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International Journal of Computer Vision

, Volume 90, Issue 2, pp 255–266 | Cite as

Population Shape Regression from Random Design Data

  • Brad C. Davis
  • P. Thomas Fletcher
  • Elizabeth Bullitt
  • Sarang Joshi
Article

Abstract

Regression analysis is a powerful tool for the study of changes in a dependent variable as a function of an independent regressor variable, and in particular it is applicable to the study of anatomical growth and shape change. When the underlying process can be modeled by parameters in a Euclidean space, classical regression techniques (Hardle, Applied Nonparametric Regression, 1990; Wand and Jones, Kernel Smoothing, 1995) are applicable and have been studied extensively. However, recent work suggests that attempts to describe anatomical shapes using flat Euclidean spaces undermines our ability to represent natural biological variability (Fletcher et al., IEEE Trans. Med. Imaging 23(8), 995–1005, 2004; Grenander and Miller, Q. Appl. Math. 56(4), 617–694, 1998).

In this paper we develop a method for regression analysis of general, manifold-valued data. Specifically, we extend Nadaraya-Watson kernel regression by recasting the regression problem in terms of Fréchet expectation. Although this method is quite general, our driving problem is the study anatomical shape change as a function of age from random design image data.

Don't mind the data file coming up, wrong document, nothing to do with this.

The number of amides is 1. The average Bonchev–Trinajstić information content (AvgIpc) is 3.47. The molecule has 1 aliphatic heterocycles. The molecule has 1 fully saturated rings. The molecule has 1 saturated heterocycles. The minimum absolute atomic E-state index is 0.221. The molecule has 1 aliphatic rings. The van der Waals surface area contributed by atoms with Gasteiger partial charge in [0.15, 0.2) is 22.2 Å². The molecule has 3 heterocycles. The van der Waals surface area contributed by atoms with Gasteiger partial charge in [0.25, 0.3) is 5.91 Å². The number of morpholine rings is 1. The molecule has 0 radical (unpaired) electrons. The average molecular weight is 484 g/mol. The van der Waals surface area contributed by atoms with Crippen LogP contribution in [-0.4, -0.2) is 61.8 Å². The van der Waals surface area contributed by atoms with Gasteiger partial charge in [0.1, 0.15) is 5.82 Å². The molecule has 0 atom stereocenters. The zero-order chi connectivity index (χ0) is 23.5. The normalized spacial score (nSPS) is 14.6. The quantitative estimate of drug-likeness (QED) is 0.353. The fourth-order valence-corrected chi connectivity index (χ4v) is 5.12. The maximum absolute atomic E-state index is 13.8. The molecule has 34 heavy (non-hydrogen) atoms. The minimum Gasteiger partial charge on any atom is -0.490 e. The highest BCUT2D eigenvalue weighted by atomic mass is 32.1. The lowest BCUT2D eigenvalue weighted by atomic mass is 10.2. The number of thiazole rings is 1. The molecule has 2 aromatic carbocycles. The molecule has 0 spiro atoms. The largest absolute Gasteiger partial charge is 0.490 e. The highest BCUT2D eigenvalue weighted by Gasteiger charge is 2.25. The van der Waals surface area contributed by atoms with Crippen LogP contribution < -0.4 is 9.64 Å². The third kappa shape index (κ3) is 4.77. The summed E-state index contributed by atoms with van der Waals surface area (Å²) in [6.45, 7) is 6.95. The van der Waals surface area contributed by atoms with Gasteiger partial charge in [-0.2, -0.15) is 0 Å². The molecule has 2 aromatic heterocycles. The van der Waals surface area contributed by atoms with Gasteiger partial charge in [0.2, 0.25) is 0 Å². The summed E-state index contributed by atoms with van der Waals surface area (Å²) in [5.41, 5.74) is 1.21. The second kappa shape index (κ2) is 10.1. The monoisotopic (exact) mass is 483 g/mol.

We demonstrate our method by analyzing shape change in the brain from a random design dataset of MR images of 97 healthy adults ranging in age from 20 to 79 years. To study the small scale changes in anatomy, we use the infinite dimensional manifold of diffeomorphic transformations, with an associated metric. We regress a representative anatomical shape, as a function of age, from this population.

Keywords

Spatio-temporal shape analysis Kernel regression Deformable atlas building 

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Copyright information

© Springer Science+Business Media, LLC 2010

Authors and Affiliations

  • Brad C. Davis
    • 1
  • P. Thomas Fletcher
    • 2
  • Elizabeth Bullitt
    • 1
  • Sarang Joshi
    • 2
  1. 1.University of North Carolina at Chapel HillChapel HillUSA
  2. 2.University of UtahSalt Lake CityUSA

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